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The Japanese Way of Tea

The Japanese Way of Tea: From Its Origins in China to Sen Rikyu

Sen Sōshitsu
Translated by V. Dixon Morris
Copyright Date: 1998
https://www.jstor.org/stable/j.ctt6wqqc8
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  • Book Info
    The Japanese Way of Tea
    Book Description:

    Almost a millennium before the perfection of chado (the Way of Tea) by Sen Rikyu (1522-1591), the Chinese scholar-official Lu Yu (d. 785) wrote exhaustively about tea and its virtues. Grand Tea Master Sen Soshitsu begins his examination of tea's origins and development from the eighth century through the Heian and medieval eras. This volume illustrates that modes of thinking and practices now associated with the Japanese Way of Tea can be traced to China--where from the classical period tea was imbued with a spiritual quality.

    eISBN: 978-0-8248-6480-4
    Subjects: Sociology

Table of Contents

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  1. Front Matter
    (pp. i-iv)
  2. Table of Contents
    (pp. v-vi)
  3. Foreword
    (pp. vii-xiv)
    Paul Varley and Sen Sōshitsu XV

    There is no more revered personage in the history ofchanoyuthan Sen Rikyū (1522–1591). Perfecter ofwabicha(chanoyubased on thewabiaesthetic), national tea master and arbiter of taste, personal adviser to the hegemon Toyotomi Hideyoshi (1536–1598), Rikyū is a towering figure not only in the cultural records of the late sixteenth century, when he lived, but also in those ofchanoyuthrough all the centuries that have followed. In the Edo period (1600–1867), Rikyū was deified as the god of tea, and from at least Tokugawa times all tea schools have traced their lineages,...

  4. Author’s Preface to the English Edition
    (pp. xv-xvi)
  5. Translator’s Preface
    (pp. xvii-xxi)
  6. Historical Periods Covered in This Volume
    (pp. xxii-xxii)
  7. Introduction
    (pp. xxiii-xxviii)

    When I am asked about a life devoted to tea, I often respond that it is “an intellectual diversion in another world.” The Way of Tea, though it is a part of real life, strives to attain a spiritual form of entertainment on a higher dimension. I should like to discuss concretely the reasons why I have defined it in this fashion.

    When invited to a tea gathering, what might the guest be thinking as he or she stands in that garden, called the “dewy ground,” outside the tea house? Why must I tread this dewy path as a first...

  8. PART 1: The Classic of Tea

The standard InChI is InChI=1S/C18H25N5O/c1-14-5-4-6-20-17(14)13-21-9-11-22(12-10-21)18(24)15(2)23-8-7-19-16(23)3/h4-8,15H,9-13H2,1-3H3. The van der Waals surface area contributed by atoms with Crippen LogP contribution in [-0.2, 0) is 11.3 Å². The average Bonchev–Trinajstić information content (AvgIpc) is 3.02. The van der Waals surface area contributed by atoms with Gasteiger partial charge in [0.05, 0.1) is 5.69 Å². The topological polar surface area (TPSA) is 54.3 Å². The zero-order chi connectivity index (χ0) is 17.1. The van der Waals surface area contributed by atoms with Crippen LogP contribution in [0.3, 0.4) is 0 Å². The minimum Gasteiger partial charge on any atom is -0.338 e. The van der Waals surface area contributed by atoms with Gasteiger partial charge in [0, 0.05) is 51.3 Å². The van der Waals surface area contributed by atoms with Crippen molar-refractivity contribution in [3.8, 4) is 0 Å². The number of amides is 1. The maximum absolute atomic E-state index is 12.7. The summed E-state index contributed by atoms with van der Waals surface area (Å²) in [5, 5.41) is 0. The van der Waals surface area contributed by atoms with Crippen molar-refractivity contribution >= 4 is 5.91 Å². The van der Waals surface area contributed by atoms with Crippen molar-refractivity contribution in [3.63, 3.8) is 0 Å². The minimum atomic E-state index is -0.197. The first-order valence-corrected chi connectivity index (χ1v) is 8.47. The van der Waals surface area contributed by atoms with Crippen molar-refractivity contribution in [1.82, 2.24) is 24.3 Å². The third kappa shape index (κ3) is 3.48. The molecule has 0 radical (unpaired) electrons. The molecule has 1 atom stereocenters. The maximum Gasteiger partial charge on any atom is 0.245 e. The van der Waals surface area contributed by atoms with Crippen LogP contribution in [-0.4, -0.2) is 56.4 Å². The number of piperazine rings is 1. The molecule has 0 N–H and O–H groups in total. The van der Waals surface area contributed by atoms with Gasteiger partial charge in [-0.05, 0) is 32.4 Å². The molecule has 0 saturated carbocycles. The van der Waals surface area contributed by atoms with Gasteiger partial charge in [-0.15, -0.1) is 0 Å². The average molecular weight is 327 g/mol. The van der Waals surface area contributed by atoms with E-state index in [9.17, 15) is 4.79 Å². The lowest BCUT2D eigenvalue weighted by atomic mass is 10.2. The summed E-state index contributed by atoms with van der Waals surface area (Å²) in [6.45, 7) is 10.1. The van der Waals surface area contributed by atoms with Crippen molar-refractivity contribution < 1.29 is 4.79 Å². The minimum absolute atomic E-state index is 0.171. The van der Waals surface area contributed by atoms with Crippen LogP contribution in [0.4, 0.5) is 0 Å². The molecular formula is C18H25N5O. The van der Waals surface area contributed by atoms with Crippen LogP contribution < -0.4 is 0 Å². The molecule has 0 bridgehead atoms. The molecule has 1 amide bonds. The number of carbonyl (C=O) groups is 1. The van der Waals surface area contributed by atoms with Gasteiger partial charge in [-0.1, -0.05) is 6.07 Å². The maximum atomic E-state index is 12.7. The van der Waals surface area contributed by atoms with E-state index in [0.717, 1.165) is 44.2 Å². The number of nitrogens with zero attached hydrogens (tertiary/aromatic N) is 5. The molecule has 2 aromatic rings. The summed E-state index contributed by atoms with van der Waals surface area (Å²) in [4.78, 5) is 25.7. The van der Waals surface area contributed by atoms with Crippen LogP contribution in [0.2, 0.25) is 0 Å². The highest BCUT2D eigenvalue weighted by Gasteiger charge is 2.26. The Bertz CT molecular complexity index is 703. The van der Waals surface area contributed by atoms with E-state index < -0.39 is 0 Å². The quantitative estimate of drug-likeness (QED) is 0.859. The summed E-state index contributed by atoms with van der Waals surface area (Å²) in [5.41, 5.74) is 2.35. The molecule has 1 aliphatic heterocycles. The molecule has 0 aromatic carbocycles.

• 1 The Advent of Lu Yu and The Classic of Tea
      (pp. 3-30)

      Among the works on “tea,” that which is regarded as both the oldest and the greatest is theChajing, The Classic of Tea.¹ Lu Yu, its author, esteemed as the progenitor of the drinking of tea, was a Tang dynasty scholar-official of the eighth century also known as Lu Hongjian. Because of his seminal role, it is appropriate to begin a consideration of the history of tea with him. First, however, let us consider the earliest history of tea drinking in order to place Lu Yu into perspective.

      TheChajingsays, “Tea is a grand plant of the southern regions.”²...

    • 2 Tea in China after The Classic of Tea
      (pp. 31-44)

      We have seen in the previous chapter that the drinking of tea became widely popular in China after Lu Yu wrote hisClassic.As soon as the work appeared, extraordinary reverberations burst forth. Lu Yu himself became the immortal sage of tea and was called “Doctor Tea.” Tea merchants worshiped statues of him fashioned in porcelain and gave them as gifts to favored customers. Poets continued to write paeans to Lu Yu and hisClassic.His work not only enjoyed a wide readership, but was even esteemed as the canon of tea.

      This reaction was surely strange. From the most...

  9. PART 2: The Arrival of Tea in Japan

    • 3 Tea in the Heian Era
      (pp. 47-56)

      No one has been able to determine precisely when the practice of drinking tea came into Japan, but so far as I have been able to ascertain, the earliest reference we have to tea in this country dates back at least to 814 toKūkai Hōken Hyō (Shōryōshū, volume 4) in a passage dated the twenty-eighth day of the intercalary seventh month. The great Shingon monk Kūkai had traveled to Tang China in 804 and had returned two years later laden with an enormous quantity of books, paintings, and Buddhist statutes. The passage explains how Kūkai presented ten of these...

    • 4 The Ethos of the Kissa Yōjōki
      (pp. 57-74)